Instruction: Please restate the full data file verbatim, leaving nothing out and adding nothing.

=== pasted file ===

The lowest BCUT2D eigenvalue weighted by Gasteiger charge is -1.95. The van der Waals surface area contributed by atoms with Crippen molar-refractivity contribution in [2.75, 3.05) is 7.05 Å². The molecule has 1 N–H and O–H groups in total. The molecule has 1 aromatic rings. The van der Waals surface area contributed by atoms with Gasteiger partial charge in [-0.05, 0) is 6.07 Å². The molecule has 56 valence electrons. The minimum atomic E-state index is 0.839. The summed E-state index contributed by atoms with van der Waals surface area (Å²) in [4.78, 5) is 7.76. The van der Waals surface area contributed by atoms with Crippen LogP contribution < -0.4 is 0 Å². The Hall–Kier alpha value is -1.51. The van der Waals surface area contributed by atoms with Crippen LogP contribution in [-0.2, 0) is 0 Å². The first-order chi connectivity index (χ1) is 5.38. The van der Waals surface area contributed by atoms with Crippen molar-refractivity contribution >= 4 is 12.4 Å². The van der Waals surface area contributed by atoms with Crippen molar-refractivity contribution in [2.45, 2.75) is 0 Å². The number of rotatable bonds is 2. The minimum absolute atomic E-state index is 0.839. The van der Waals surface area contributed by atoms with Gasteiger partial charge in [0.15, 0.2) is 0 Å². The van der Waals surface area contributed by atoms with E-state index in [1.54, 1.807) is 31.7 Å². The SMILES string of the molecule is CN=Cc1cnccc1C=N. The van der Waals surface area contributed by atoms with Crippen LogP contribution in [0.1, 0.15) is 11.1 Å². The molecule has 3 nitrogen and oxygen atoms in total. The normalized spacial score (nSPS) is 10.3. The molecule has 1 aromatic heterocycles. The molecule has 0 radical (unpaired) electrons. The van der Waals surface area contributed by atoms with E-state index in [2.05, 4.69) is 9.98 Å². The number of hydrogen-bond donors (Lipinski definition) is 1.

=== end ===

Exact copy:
The lowest BCUT2D eigenvalue weighted by Gasteiger charge is -1.95. The van der Waals surface area contributed by atoms with Crippen molar-refractivity contribution in [2.75, 3.05) is 7.05 Å². The molecule has 1 N–H and O–H groups in total. The molecule has 1 aromatic rings. The van der Waals surface area contributed by atoms with Gasteiger partial charge in [-0.05, 0) is 6.07 Å². The molecule has 56 valence electrons. The minimum atomic E-state index is 0.839. The summed E-state index contributed by atoms with van der Waals surface area (Å²) in [4.78, 5) is 7.76. The van der Waals surface area contributed by atoms with Crippen LogP contribution < -0.4 is 0 Å². The Hall–Kier alpha value is -1.51. The van der Waals surface area contributed by atoms with Crippen LogP contribution in [-0.2, 0) is 0 Å². The first-order chi connectivity index (χ1) is 5.38. The van der Waals surface area contributed by atoms with Crippen molar-refractivity contribution >= 4 is 12.4 Å². The van der Waals surface area contributed by atoms with Crippen molar-refractivity contribution in [2.45, 2.75) is 0 Å². The number of rotatable bonds is 2. The minimum absolute atomic E-state index is 0.839. The van der Waals surface area contributed by atoms with Gasteiger partial charge in [0.15, 0.2) is 0 Å². The van der Waals surface area contributed by atoms with E-state index in [1.54, 1.807) is 31.7 Å². The SMILES string of the molecule is CN=Cc1cnccc1C=N. The van der Waals surface area contributed by atoms with Crippen LogP contribution in [0.1, 0.15) is 11.1 Å². The molecule has 3 nitrogen and oxygen atoms in total. The normalized spacial score (nSPS) is 10.3. The molecule has 1 aromatic heterocycles. The molecule has 0 radical (unpaired) electrons. The van der Waals surface area contributed by atoms with E-state index in [2.05, 4.69) is 9.98 Å². The number of hydrogen-bond donors (Lipinski definition) is 1.